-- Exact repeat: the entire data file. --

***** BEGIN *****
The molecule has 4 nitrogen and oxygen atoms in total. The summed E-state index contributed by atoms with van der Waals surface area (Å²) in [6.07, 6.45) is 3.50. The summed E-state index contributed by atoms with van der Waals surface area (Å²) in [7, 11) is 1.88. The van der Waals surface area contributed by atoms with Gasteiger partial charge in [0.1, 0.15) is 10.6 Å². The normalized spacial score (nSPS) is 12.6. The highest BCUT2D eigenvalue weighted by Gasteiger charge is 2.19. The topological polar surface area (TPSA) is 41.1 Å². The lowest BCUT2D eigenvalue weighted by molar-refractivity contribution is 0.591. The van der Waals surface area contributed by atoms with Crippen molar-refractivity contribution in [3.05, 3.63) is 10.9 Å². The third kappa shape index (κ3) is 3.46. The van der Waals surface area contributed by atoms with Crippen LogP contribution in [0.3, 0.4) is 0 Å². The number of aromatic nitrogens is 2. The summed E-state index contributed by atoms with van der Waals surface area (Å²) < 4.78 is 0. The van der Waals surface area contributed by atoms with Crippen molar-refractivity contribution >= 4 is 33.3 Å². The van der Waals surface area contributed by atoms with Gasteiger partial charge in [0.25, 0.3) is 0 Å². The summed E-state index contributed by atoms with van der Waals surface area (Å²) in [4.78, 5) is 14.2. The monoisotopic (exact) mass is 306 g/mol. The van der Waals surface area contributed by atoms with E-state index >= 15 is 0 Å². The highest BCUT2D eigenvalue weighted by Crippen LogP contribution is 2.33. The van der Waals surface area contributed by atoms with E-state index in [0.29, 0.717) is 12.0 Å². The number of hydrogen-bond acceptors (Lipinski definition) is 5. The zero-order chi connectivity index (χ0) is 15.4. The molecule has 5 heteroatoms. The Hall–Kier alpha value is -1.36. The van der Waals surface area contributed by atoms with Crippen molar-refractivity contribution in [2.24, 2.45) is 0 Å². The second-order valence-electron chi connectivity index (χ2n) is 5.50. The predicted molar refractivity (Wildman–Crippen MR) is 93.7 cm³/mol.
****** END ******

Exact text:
The molecule has 4 nitrogen and oxygen atoms in total. The summed E-state index contributed by atoms with van der Waals surface area (Å²) in [6.07, 6.45) is 3.50. The summed E-state index contributed by atoms with van der Waals surface area (Å²) in [7, 11) is 1.88. The van der Waals surface area contributed by atoms with Gasteiger partial charge in [0.1, 0.15) is 10.6 Å². The normalized spacial score (nSPS) is 12.6. The highest BCUT2D eigenvalue weighted by Gasteiger charge is 2.19. The topological polar surface area (TPSA) is 41.1 Å². The lowest BCUT2D eigenvalue weighted by molar-refractivity contribution is 0.591. The van der Waals surface area contributed by atoms with Crippen molar-refractivity contribution in [3.05, 3.63) is 10.9 Å². The third kappa shape index (κ3) is 3.46. The van der Waals surface area contributed by atoms with Crippen LogP contribution in [0.3, 0.4) is 0 Å². The number of aromatic nitrogens is 2. The summed E-state index contributed by atoms with van der Waals surface area (Å²) < 4.78 is 0. The van der Waals surface area contributed by atoms with Crippen molar-refractivity contribution >= 4 is 33.3 Å². The van der Waals surface area contributed by atoms with Gasteiger partial charge in [0.25, 0.3) is 0 Å². The summed E-state index contributed by atoms with van der Waals surface area (Å²) in [4.78, 5) is 14.2. The monoisotopic (exact) mass is 306 g/mol. The van der Waals surface area contributed by atoms with E-state index >= 15 is 0 Å². The highest BCUT2D eigenvalue weighted by Crippen LogP contribution is 2.33. The van der Waals surface area contributed by atoms with E-state index in [0.29, 0.717) is 12.0 Å². The number of hydrogen-bond acceptors (Lipinski definition) is 5. The zero-order chi connectivity index (χ0) is 15.4. The molecule has 5 heteroatoms. The Hall–Kier alpha value is -1.36. The van der Waals surface area contributed by atoms with Crippen molar-refractivity contribution in [2.24, 2.45) is 0 Å². The second-order valence-electron chi connectivity index (χ2n) is 5.50. The predicted molar refractivity (Wildman–Crippen MR) is 93.7 cm³/mol.